• 10 percent rise in minimum wage.
• Creation of a Public Service Pay Commission to report on unwinding of FEMPI legislation.
• Provision of €290m for pay increases agreed under the Lansdowne Road Agreement.
• New Single Affordable Childcare Scheme from September 2017 will be means-tested based on the parents income, for children between six months and 15 years and universal subsidies for all children aged six months to three years.
• €100 increase in Home Carers’ Credit to €1,100.
• Medical card for all children who receive domiciliary care allowance.
• More healthcare spending with an extra €15m to National Treatment Purchase Fund (NTPF) to reduce hospital waiting lists.
• €25 cap on prescription charges for over 70s reduced to €20 from 1 March 2017.
• Excise duty on pack of 20 cigarettes to go up by 50 cents.
• New measures introduced to reduce emissions including extending relief from vehicle registration tax on electric vehicles for five years
• Good news for those in the tourism sector who are able to take advantage of the reduced VAT rate, the 9% VAT rate for tourism and hospitality industry will remain.
• Entrepreneurship is being encourages with The Start Your Own Business scheme being extended for a further two years. Earned Income Tax Credit for self-employed increased by €400 to €950.
• The Government has decreased the capital gains tax (CGT) regime for entrepreneurs and start-ups by 50% on business disposals from 20% to 10% but the ceiling for the lower Capital Gains Tax rate is still €1 million.
• Low cost, highly flexible loan fund for farmers announced
• €1,270 income tax credit for fishermen.
• DIRT will be reduced by 2% each year to until 2020.
• Intention to introduce tax on sugar-sweetened drinks in April 2018 after public consultation.
• €28m increase in allocation for emergency accommodation to €100 million.
• €15m to help progress National Broadband Plan.
• €319m to be spent on regional and local roads throughout the country.

The general reaction appears to be muted to this budget as there is still along way to go to improving the people of Ireland’s financial circumstances. Let us know your thoughts.

Budget 2016 Summary

Here at, we try to save you money. With the increased costs of living and taking so much in previous budgets, the 2016 Budget has been announced with small steps to add a small bit back into your wallet but there is a long road still to go for citizens of Ireland.

Minister for Finance, Michael Noonan, stated that “all workers will gain a full extra week’s wages” and that Ireland is on course to be the fastest-growing economy in Europe for the second year in a row, and that with a State deficit for 2015 of 2.1%, we are ahead of the target of 2.7%. Mr Howlin said the budget deficit was 12.5 per cent when the Coalition came to power in 2011.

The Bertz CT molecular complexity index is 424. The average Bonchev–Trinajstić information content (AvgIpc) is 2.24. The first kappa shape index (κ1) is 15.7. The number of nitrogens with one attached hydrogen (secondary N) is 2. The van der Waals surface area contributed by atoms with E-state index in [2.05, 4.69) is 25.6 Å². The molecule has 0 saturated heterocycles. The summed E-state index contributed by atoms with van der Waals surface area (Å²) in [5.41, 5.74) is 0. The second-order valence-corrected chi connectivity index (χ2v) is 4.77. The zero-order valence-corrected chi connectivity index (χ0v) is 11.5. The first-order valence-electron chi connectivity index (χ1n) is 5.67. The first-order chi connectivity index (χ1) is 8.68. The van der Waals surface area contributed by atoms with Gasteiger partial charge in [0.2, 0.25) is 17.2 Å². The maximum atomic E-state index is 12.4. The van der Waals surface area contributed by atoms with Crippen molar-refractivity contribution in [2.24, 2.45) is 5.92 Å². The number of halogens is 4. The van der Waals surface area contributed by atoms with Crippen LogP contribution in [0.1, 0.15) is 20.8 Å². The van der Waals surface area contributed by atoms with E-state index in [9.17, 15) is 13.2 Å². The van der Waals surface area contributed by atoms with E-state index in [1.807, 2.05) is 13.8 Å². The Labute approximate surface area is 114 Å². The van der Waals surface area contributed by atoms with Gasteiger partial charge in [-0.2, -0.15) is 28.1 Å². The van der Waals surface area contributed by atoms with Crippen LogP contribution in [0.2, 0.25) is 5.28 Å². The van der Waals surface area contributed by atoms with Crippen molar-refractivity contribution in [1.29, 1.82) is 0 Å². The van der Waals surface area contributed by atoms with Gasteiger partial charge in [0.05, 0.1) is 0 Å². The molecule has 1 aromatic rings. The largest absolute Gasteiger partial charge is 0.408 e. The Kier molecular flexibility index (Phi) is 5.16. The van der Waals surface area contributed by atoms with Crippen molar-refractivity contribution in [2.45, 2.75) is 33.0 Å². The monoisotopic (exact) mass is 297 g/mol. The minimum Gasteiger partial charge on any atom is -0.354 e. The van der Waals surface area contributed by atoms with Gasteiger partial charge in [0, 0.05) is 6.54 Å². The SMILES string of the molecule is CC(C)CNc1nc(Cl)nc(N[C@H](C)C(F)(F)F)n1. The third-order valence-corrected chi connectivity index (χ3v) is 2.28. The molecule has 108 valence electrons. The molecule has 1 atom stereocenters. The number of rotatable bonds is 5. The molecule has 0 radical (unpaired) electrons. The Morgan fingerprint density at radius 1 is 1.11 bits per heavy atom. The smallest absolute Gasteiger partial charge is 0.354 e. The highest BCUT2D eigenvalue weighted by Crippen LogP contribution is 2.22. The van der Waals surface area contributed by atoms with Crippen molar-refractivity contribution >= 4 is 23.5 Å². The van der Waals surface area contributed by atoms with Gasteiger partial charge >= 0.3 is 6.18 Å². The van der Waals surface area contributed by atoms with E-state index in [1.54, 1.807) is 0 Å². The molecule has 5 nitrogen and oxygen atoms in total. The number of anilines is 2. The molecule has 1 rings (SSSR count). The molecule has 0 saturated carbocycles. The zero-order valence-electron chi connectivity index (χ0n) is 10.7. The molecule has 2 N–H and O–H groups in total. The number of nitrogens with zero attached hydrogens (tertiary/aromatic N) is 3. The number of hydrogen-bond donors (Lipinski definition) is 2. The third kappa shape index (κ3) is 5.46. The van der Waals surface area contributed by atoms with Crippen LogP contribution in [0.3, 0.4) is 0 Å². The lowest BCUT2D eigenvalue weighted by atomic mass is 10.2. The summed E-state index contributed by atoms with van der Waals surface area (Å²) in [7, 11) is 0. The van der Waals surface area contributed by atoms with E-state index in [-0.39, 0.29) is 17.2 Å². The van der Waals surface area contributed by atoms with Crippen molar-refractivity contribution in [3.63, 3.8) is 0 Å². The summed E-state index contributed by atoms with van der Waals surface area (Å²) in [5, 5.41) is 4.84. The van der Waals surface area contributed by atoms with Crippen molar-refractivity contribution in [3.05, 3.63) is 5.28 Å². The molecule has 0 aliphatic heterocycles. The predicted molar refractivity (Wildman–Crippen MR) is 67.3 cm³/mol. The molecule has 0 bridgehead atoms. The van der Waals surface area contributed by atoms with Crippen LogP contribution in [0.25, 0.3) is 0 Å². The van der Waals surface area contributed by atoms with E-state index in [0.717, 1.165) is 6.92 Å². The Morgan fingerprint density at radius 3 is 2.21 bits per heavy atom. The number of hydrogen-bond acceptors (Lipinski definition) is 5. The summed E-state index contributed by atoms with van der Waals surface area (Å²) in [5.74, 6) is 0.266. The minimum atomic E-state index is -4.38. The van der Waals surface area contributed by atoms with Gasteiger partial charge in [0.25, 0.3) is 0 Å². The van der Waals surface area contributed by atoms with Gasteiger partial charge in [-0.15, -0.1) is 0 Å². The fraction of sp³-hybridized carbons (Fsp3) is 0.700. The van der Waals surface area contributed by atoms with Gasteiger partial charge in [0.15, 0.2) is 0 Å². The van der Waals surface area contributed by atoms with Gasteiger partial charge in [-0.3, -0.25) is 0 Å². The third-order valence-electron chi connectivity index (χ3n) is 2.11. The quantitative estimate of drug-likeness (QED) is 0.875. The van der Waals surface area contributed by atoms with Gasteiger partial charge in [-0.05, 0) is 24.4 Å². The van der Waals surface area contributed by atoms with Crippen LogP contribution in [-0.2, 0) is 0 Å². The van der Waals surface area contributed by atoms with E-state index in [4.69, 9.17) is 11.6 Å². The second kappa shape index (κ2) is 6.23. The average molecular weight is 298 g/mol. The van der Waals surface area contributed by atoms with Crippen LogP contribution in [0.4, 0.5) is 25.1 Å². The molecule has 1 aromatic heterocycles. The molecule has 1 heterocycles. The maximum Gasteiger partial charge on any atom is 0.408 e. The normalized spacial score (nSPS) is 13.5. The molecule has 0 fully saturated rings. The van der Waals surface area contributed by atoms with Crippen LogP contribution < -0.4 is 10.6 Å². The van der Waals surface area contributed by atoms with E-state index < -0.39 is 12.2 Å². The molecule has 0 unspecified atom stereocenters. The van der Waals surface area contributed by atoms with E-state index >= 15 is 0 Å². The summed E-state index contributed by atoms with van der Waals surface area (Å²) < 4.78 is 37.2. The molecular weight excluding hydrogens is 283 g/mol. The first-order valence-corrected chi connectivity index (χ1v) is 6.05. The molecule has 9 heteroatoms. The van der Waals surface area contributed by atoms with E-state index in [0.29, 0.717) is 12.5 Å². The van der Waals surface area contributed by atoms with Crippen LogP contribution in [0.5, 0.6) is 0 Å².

Key elements of the Budget 2016 inlcude:

Here are the main points of Budget 2016:

  • Income tax will decrease with the marginal rate of tax down reduced to 49.5% for individuals earning under €70,044 .
  • The much maligned Universal Social Charge will be less. The entry point for  USC will rise from €12,012 to €13,000. The 1.5% USC rate (on the first €12,012 earned) will be cut to %; the 3.5 % rate (on income of €12,012 to €18,668) is reduced to 3%, and the 7% USC rate (on earnings of €18,668 to €70,044) will reduce to  5.5%.
  • Self employed and farmers will receive an Earned Income Tax Credit of as do not receive the PAYE credit.
  • The statutory minimum wage is to rise from €8.65 to €9.15 per hour.
  • Income qualifying for the Knowledge Development Box will be subject to a reduced rate of corporation tax of 6.25%.
  • Capital Gains tax rate will be 20% per cent  for the sale of a business up to a limit of €1 million in chargeable gains.
  • The bank levy is to remain in place until 2021.
  • A stamp duty exemption for young trained farmers is to be extended for a until 2018.
  • The pension fund levy will be abolished.
  • The social welfare Christmas bonus will be 75% of the recipient’s weekly payment.
  • The old age pension will increase by €3 per week. Also, pensioners will get a Christmas bonus of 75% of the recipient’s weekly pension payment.
  • Child benefit will increase by €5 per month.
  • For new parents, two weeks of statutory paternity leave will be approved.
  • Free pre-school childcare will be available for children from 3 years until they start primary education or are five and a half years of age.
  • Parents will be happy that the free GP care scheme is expected to be available for children aged under 12.
  • The threshold for the Family Income Support payment is to increase by €5 per week for families with one child and €10 for those with two or more children.
  • The respite care grant for carers will be restored to its previous level of €1,700.
  • A tax credit for people who are carers in the home rises by €190 to €1,000. The income threshold for home carers will also increases.
  • Fuel allowance will be increased to €22.50 a week.
  • Motor tax for commercial vehicles above a certain size will be reduced to a maximum of €900.
  • Capital Acquisitions Tax tax-free threshold to €280,000, where property is transferreda between parents and their children.
  • Funding will be available for new teachers and garda will be recruited.
  • Nama is to deliver 20,000 residential units with 90% in greater Dublin area.
  • The excise duty on a pack of 20 cigarettes is to increase by 50%.

Let us know your comments on the budget.